I try to imagine what they did for entertainment, since most of what we do is highly dependant on technology. I also cringe at the thought of not having electricity and indoor plumbing. Their world was so much different than mine but not much different than how people lived as far back as 800 years. Our world today is full of speed and instant gratification and I’m afraid it has influenced our idea of sowing the seeds of God’s Kingdom in the world.
Somehow, I believe this has tainted our idea of the biblical idea of salvation. In our zeal to “win others,” we have forgotten the cultivating nature of biblical transformation. The Church has detrimentally gotten in the face of culture and demanded instantaneous evidence (“fruit”) that people who consider following Christ, do so with public demonstration and immediate spiritual character conformity. This helps with demand of tally placed on “growth.” Somehow, the cultivating nature of always carrying around in our body “the death of Jesus, so that the life of Jesus may also be revealed…” (2 Cor 4) has been wrapped in a shroud of corporate accounting where we presume to be able to detect sheep and goats, wheat and tares, before our very eyes. The biblical emphasis on transformation has become lost. It’s like we’re now standing in front of the microwave impatiently waiting for our oatmeal to heat up.
Transformation is incremental. And it is my strong conviction that salvation is embedded in the transformation process. Many passages that focus on salvation and transformation are easily woven to present a distinct picture of the organic nature of following Christ. One passage comes from what Jesus teaches in John 5:24: “Very truly I tell you, whoever hears my word and believes him who sent me has eternal life and will not be judged but has crossed over from death to life.”
Notice how Jesus depicts what takes place. One “crosses over from death to life.” The verb used in the original language is “metabainō,” and it denotes a characteristic of a journey kind of movement. There is a departure and there is an arrival, but there is also a territory between the two.
Many biblical characters illustrate a developmental maturing as they learn to die to themselves and be raised to new life reflecting God’s universal truth. Think of Jacob, Moses, David, Elijah, Peter, Paul, Lydia…etc.
Nicodemus is a primary example. We see him in John, chapter 3, coming to Jesus at night to ask him questions about God’s truth. It is in the conversation where Jesus tells Nicodemus that he must “be born again.” The irony of this story is the way people have used the concept, “born again” to demand instant verification of Kingdom citizenship. What is rarely noted is that there is no resolution with Nicodemus through this one encounter and conversation. Jesus does not invite him to utter a “sinner’s prayer.” But that is not the end of Nicodemus. Lo and behold, he appears again in Johns’ account – in chapters 7 and 19. Does anyone doubt the authenticity of his being a follower of Christ?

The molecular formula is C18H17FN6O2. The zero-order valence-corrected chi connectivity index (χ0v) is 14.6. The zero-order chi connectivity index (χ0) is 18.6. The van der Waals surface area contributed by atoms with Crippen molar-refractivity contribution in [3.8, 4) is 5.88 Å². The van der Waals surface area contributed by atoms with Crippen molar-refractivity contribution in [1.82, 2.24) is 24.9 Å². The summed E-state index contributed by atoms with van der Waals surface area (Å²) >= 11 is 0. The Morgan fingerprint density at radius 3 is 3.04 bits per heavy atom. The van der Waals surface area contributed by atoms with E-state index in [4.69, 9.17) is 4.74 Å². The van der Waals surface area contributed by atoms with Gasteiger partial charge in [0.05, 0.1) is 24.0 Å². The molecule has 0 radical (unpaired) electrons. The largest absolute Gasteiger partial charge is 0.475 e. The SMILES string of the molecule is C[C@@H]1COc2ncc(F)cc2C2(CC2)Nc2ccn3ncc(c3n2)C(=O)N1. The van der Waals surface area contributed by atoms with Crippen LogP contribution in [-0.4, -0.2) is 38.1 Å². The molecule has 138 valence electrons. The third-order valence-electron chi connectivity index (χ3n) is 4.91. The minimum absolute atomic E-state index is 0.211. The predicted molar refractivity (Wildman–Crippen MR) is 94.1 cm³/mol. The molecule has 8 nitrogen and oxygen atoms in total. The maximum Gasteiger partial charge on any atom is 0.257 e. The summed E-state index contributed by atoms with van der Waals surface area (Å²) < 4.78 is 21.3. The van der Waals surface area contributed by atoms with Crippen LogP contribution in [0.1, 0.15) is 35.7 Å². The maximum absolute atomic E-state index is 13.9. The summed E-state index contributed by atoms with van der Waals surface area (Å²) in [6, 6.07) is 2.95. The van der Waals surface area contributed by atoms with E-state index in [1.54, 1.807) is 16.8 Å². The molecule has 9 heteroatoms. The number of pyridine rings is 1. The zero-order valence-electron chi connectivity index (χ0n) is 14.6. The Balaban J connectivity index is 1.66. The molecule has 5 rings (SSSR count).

We see the same open-endedness with the woman Jesus met at the well (John 4). We cannot detect where she has moved from death to life, but we can see the infant stages of her own metamorphosis – where a new mind-set is starting to develop with her by her question: “Could this be the Messiah?”
In our day to day ministry at Java Journey, we have seen and are seeing this happen in people’s lives. The opportunities at Java Journey are unlike any I’ve had since we began concentrating our lives on service and obedience to Christ. The day to day spontaneous engagement has so much more continuity than the week to week planned event format of the past. The “go” and the “send” emphasis in Jesus’ mandates seem to have more application with the former, rather than the latter.
Without naming names, I have seen folks who were more into Buddhism and Islam, have their mind-set change from considering Jesus as Messiah, to full-fledged commitment to Him and his teachings. There was never an urging or an event or point in time that we could mark as the moment each became whole-hearted followers, but they are indeed. I have also heard from the mouths of those living lives that run contrary to biblical standards (like the woman at the well or the tax collector praying in the temple), emphasizing their need and dependence on the mercy of God through Jesus Christ.
This has become a major lesson to us in how we go about ministry and “Kingdom opportunities” at Java Journey. It causes us to never write anyone off based on a belief or lifestyle that runs contrary to the teachings and principles of God’s truth. The woman at the well benefited from such an approach. , A man named Dionysius and woman named Damaris, both took interest in Paul’s convictions and became followers at Mar’s Hill (Acts 17). This lesson also causes us to look at every conversation as a potential opportunity toward service and obedience in Christ. Being in the day-to-day world (as opposed to being cooped up in an office/study or building preparing for a handful of events), the potential increases dramatically with every encounter.